Capcom's Rival Schools was an arcade fighting game that became a PlayStation sleeper hit. The unique game had a nice, fun fighting system, and the character designs were unlike anything else on the market. These things came together to make the original game a success, and it's these same things that make the oft-delayed Dreamcast sequel worth picking up.
The game's story takes place one year after the first game. Just as things in the Japanese high school scene have become quiet again, strange things start happening. A fight breaks out at an interschool athletic event, and there's someone dressed up as Batsu wreaking havoc in town. So it's up to you--regardless of which school you choose to fight as--to get to the bottom of the mystery. While the paths of the different schools are different, they all eventually lead to a showdown with the same boss. Also, it's worth noting that none of the speech has been translated in the game, right down to the title screen. All the game's text has been translated into English, but some of the English is sloppy and looks rushed. Also, presumably because of all the text involved, the board game mode and character edit mode from the Japanese version of the game have been removed, as has the online network mode. Included are the arcade mode, which comes in both story and free select flavors; a tournament battle; practice and versus modes; and an extra options menu, where you can do things like watch endings you've already seen and view some other little tidbits.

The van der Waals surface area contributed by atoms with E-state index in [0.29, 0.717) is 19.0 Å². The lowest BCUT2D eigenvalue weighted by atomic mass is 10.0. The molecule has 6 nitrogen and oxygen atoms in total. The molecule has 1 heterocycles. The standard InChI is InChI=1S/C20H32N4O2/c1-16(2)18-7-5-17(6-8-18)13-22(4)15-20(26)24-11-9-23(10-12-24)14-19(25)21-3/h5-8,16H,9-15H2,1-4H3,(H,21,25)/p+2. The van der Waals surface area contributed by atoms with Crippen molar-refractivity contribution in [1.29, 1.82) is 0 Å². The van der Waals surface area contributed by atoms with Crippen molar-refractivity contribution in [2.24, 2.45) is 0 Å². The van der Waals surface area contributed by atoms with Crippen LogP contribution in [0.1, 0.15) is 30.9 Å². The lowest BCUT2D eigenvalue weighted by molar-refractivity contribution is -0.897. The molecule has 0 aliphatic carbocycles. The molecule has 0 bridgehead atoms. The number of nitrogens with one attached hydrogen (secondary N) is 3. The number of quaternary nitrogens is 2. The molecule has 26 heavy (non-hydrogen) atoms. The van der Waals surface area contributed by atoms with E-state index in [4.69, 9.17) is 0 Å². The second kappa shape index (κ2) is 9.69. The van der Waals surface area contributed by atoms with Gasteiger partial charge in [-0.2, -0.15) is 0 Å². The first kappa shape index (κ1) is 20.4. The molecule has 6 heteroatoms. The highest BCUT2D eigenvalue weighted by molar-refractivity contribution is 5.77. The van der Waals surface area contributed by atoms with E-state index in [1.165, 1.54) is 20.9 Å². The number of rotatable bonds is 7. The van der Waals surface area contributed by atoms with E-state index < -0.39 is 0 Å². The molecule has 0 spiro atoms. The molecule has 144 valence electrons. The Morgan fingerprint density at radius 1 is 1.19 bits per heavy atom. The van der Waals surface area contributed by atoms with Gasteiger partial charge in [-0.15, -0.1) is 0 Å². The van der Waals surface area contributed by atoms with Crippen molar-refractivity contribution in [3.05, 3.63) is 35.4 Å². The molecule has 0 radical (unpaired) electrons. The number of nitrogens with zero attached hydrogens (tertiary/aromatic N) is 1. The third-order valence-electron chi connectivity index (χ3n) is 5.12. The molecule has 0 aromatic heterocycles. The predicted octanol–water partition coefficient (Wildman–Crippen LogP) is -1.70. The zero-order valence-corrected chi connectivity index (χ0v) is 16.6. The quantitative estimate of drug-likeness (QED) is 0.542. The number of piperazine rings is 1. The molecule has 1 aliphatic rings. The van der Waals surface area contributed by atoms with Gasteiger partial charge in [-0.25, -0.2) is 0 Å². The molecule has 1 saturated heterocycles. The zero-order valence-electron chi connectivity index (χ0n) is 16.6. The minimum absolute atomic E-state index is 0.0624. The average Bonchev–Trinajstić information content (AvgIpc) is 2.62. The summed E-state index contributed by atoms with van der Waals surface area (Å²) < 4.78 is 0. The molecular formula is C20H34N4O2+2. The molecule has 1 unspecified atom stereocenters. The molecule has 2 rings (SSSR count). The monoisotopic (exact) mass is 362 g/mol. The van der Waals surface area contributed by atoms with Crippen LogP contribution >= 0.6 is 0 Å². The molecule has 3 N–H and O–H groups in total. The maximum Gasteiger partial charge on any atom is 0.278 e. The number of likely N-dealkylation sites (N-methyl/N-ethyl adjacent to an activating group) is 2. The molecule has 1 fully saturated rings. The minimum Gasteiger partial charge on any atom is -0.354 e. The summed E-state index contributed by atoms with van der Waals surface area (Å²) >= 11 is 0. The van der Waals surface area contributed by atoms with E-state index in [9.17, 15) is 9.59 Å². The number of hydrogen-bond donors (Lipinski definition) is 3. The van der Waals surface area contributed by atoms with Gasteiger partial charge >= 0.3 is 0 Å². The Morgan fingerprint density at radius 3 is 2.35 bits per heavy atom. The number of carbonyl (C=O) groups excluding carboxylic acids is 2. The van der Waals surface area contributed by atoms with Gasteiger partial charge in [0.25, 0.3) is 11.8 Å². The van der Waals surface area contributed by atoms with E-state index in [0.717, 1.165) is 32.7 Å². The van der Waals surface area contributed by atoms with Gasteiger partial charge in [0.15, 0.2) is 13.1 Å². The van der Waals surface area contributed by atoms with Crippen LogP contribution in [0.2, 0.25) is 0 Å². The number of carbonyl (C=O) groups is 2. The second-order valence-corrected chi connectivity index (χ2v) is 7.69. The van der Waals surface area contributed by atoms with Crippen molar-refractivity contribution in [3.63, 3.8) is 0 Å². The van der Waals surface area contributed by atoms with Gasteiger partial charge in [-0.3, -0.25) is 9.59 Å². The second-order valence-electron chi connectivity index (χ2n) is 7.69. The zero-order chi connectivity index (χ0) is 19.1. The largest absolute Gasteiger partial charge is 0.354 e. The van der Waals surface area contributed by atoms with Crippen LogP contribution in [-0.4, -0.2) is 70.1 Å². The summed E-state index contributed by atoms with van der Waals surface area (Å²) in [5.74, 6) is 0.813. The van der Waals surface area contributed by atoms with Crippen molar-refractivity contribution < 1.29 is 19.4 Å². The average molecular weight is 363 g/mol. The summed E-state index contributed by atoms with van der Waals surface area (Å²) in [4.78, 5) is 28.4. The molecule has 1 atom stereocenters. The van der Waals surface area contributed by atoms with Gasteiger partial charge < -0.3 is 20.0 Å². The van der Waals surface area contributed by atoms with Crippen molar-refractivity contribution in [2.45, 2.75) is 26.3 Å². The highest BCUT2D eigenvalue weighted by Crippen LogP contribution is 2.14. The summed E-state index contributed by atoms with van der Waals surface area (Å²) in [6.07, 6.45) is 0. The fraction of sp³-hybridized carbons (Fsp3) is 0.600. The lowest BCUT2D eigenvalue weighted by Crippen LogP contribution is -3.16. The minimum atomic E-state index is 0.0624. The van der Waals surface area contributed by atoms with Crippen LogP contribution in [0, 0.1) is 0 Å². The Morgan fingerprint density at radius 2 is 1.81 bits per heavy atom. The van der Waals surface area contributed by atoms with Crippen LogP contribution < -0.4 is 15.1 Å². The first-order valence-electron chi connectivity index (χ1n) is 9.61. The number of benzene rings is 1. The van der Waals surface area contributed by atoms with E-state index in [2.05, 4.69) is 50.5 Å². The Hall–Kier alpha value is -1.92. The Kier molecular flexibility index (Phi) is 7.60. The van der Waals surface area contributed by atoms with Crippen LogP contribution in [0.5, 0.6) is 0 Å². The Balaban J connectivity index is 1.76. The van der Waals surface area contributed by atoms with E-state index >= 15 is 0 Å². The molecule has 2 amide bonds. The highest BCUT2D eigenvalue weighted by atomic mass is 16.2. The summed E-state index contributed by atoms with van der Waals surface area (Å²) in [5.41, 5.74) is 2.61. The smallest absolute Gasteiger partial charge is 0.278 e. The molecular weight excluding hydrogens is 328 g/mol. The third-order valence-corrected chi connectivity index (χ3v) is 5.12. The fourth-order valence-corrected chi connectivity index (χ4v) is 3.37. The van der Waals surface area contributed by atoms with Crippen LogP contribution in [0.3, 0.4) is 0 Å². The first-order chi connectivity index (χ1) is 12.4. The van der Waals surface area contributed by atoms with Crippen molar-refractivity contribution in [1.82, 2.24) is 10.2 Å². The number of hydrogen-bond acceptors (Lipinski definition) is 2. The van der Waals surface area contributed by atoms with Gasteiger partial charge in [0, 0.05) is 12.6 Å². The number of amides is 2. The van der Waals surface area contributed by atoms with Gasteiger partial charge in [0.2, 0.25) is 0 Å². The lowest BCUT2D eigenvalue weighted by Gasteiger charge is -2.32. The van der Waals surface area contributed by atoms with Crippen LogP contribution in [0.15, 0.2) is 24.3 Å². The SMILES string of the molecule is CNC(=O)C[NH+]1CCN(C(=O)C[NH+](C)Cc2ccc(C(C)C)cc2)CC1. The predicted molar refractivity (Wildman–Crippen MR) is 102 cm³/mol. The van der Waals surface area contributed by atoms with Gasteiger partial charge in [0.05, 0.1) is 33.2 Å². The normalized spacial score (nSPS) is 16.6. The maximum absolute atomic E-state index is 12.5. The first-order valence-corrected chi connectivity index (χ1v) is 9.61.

The fighting in Project Justice uses the same four-button system found in the previous game, and you can still team up with your offscreen partner for dual attacks. However, now you choose three characters. This gives you two options for your team-up supers, and it also adds a method to cancel team-up moves. When someone lands a team-up, the prospective victim can launch a team-up of his or her own, which puts the third character into play against one of the other player's backup fighters. This fight is a quick one, lasting five seconds at most and requiring only one hit. If the initiating player lands the first strike or lasts until the timer runs out, then his or her team-up move continues as planned. If the countering player lands a strike, then the team-up is cancelled. Also, there is a new three-fighter attack called a party-up attack, which takes five levels of your super meter but usually takes around half of your enemy's life bar.
Rival Schools looked good for a PlayStation game, and Project Justice makes for a good-looking Dreamcast game. Originally designed for the Naomi hardware in arcades, the Dreamcast version looks virtually identical to its coin-op counterpart. The characters look great, and they're animated well enough. The game's soundtrack consists of wah-heavy guitar rock, and the game's sound effects are typical fighting game fare.
For a game that was pushed back as often as Project Justice has been, you'd think it would have all the Japanese modes and a nice, polished translation. However, this isn't the case. Luckily, the game stands on its gameplay alone, making it a must-own for fans of the series and a game worth looking at if you're looking for a fun, stylish fighter.